Curiosity killed the janitor

Posted: January 23, 2011 by writingsprint in postaday2011, postaweek2011, Science fiction, Shatter, Writing
Tags: ,

Working a day job is a trip when you’re psychic. It feels like you can hear everyone talking at once, and when you talk to someone, half the time they’re thinking about your nose hairs, your clothes, or what you look like. Oh, they’re thinking about whatever the issue is, too, but you can’t separate the person from what they’re talking about. Half the time people were preoccupied more with how they felt about the person they were talking to. And if the person they were talking to was good-looking, forget it. The words were serious, but the thoughts were, “Wahoo! I’d love to hit that!” and “Hel-lo, sailor!”

Bob went from office to office in jobs that didn’t work out, and finally wound up as a night shift janitor at one of the office buildings downtown. It was lonely work, but it was quieter on the mind. He had to train himself to clean mirrors with his eyes closed, or looking down at the sink while he sprayed Windex. It wasn’t easy but he got the hang of it.

3:00 a.m., fourteenth floor. Bob finished the east mens’ room and was starting on the womens’. He set up the “room closed for cleaning” signs and got to work. As he finished cleaning the johns, he could hear soft voices inside his head. He couldn’t pick out the words… low, rhythmic… probably someone listening to music, working late. It was month-end and sometimes the accountants were here all night. Bob whistled to try to even out the sound, inside his head and out. He was getting pretty good at it whistling the theme from the Andy Griffith show.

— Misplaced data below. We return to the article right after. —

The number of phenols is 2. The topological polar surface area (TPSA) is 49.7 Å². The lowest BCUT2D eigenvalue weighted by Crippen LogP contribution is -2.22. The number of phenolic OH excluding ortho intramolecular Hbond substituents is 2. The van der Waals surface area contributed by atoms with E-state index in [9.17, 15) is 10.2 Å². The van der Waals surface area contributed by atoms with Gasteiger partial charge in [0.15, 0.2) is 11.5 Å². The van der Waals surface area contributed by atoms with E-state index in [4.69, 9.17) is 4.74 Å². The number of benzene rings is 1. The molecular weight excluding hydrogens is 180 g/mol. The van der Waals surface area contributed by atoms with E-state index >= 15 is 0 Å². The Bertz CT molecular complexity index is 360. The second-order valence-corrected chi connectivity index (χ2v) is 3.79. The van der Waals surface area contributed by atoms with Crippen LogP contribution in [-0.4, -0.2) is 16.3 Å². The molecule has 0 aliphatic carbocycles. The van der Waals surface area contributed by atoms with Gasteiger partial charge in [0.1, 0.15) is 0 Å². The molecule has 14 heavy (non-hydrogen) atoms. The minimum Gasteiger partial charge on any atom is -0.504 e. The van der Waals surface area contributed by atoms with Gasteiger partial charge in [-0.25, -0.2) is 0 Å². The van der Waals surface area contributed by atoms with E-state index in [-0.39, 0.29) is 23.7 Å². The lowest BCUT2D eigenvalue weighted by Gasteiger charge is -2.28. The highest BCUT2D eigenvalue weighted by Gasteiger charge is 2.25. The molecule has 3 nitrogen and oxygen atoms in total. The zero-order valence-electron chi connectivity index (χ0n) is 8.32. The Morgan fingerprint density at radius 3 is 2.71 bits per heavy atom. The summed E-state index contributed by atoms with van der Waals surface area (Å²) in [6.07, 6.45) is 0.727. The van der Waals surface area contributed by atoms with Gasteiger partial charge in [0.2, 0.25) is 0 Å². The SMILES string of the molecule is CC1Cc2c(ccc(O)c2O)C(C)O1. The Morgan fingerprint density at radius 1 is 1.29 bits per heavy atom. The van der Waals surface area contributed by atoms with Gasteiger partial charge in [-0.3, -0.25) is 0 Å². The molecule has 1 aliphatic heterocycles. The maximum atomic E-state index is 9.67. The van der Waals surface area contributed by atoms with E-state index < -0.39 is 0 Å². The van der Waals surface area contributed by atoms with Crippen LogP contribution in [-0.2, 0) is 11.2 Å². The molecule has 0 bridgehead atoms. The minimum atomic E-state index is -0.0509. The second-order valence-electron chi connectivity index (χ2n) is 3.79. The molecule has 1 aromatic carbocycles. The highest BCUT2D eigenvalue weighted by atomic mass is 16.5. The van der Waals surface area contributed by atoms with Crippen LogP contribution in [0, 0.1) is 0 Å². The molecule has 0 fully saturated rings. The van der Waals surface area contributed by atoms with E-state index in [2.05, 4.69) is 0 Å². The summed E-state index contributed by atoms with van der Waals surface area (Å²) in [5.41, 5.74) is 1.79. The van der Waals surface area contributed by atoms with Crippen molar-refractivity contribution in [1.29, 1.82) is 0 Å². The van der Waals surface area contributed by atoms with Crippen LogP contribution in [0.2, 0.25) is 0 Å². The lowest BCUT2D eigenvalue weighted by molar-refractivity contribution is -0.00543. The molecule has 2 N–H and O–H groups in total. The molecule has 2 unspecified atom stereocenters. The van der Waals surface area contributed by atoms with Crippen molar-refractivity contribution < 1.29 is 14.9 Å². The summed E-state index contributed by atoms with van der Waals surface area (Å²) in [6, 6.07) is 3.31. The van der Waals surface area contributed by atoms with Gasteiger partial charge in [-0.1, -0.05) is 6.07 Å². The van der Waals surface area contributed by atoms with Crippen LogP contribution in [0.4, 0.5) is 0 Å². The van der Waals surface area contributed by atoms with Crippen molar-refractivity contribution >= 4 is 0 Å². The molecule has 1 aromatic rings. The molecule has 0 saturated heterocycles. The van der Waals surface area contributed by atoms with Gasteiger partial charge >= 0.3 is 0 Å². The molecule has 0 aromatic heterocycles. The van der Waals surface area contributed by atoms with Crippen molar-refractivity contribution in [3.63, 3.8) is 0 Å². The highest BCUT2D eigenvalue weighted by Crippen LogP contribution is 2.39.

Bob pulled his cap down farther over his eyes. He broke out into a sweat all over his body. He swallowed, took a breath, and turned to the sinks and counters. He wiped the counters and sinks quickly and thoroughly. There was no problem, but just knowing that the mirrors were there – he could almost see them through the brim of his cap – made him nauseous just thinking about it. The memory of all those voice screaming was like hearing it again, hushed, waiting for him to look into a mirror so they could scream again. He was trembling, and when he finished he turned his back to the mirrors and wiped his forehead with the back of his arm. Scary but you got used to it.

Now the good part. And he did this on every damned floor. Bob picked up the Windex, grabbed a roll of paper towels, closed his eyes, and started working on the mirrors.

The whispers from the other side of the building stopped being whispers, and they stopped being rhythmic. The words were coming and going now, and they were more taut, like chords played at random, or like a mariachi playing one riff, then another, then another. They made sense separately, but together, it sounded pretty but wasn’t a song. There was a conversation going on and it wasn’t about sports.

“Keep your nose clean, Bob,” he whispered to himself. “Don’t even think about it.” But he was thinking about it. Every time he practiced, he learned he could hear thoughts farther and farther away. It made Bob itch, wanting to know what he could do.


  1. I’m trying to do 200-300 a day Monday to Friday. Best of luck with your 400 a day!


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